The current situation which we are facing requires us to think about future arrangements for workspaces. Teleworking which was once more reserved for the self-employed, has become within a few weeks the modus operandi for the majority of professionals. The social distancing requirements simply go against our Western culture, and what is more, that of organizations which promote innovation through continuous collaboration between their work teams.
It is clear that videoconferences have their limits and with the passing weeks, employee engagement and mobilization is crumbling; we already know that it is difficult to consolidate a strong corporate culture and employer brand with all of our teams working remotely. A return to normal is therefore expected and inevitable.
This return of teams to the workplace must be carefully considered and planned. The last thing we would want to do is create more uncertainty and stress within our teams. Organizations will need to fully rely on the strength and talent of their employees as the road ahead will be long and steep.
Employee health and safety will therefore be at the heart of all priorities. But how will it be possible to organize environments according to this priority when open areas are legion in large organizations?
First, we need to consider that the level of vacancy in workstations and meeting rooms may be higher due to various factors, including temporary layoffs, work sharing and the teleworking mode that will be maintained for some employees. This context could give way to the possibility of rearranging work spaces to encourage distancing.
And here are some solutions to help rethink your office layouts:
120 degree workstations
These workstations had lost some of their popularity in open-plan layouts, however they offer a lot of privacy and help reduce distractions by somehow creating blind walls. Furthermore, the 120 degree workstations provide a design distance of at least two meters.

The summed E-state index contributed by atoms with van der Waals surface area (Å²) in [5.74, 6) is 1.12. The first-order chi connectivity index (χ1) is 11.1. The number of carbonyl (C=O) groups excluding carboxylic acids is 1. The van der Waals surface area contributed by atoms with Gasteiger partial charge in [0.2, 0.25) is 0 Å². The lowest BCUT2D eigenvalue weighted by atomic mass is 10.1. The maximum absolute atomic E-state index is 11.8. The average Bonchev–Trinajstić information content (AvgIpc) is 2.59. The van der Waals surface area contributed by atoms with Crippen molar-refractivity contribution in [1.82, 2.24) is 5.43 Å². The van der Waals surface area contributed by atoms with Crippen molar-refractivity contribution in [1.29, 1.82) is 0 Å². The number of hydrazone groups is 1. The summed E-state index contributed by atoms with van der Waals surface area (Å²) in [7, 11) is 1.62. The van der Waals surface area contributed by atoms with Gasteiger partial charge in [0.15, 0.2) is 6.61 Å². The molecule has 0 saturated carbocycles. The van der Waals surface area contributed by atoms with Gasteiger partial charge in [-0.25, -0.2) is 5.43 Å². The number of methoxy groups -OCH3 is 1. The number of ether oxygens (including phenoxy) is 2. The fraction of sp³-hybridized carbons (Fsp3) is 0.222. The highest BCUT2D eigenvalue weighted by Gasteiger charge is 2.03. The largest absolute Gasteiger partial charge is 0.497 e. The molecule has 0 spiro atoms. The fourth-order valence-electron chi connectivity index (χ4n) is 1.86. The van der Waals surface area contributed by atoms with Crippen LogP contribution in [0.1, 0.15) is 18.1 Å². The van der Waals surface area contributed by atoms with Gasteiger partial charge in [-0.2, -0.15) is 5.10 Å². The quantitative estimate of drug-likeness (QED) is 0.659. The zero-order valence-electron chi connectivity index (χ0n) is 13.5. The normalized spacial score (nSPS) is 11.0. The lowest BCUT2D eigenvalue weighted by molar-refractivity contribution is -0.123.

Montreal Airport, photo by David Boyer
Privacy screens could prove to be the solution of choice for open space offices as they promote a physical separation while creating a protection barrier in high traffic areas. They must be chosen in a laminate or an acrylic finish since these are easier to clean.
Ver-Mac, photo by Charles O’Hara
Ver-Mac, photo by Charles O’Hara
Artopex Head Office, photo by David Boyer
Axel tile systems
Transforming small meeting rooms into individual work desks or mobile offices
Some work environments offer different small meeting rooms designed to accommodate between 2 to 4 people. These meeting rooms could be transformed into closed offices or nomadic workstations (unassigned) for employees who return a few days a week to the workplace.
Excelitas, photo by David Boyer
Use pavilions to create safe zones
Our Axel tile system solution allows you to build zones by playing with the frame heights and the various tile finishes offered. You could remedy the problem of social distancing by intersecting the formal workspaces with the pavilions. Multifunctional, these pavilions can accommodate screens and the technology necessary to enable videoconferencing. A suitable solution for combined telework-workplace modes.
Gibson Interior Products showroom, New York, photo by Andrew Steinman
Artopex Calgary showroom, photo by Lindsay Nichols photography
Do you need more inspiration and help to organize your workspaces for the return of your teams? Send us an email at firstname.lastname@example.org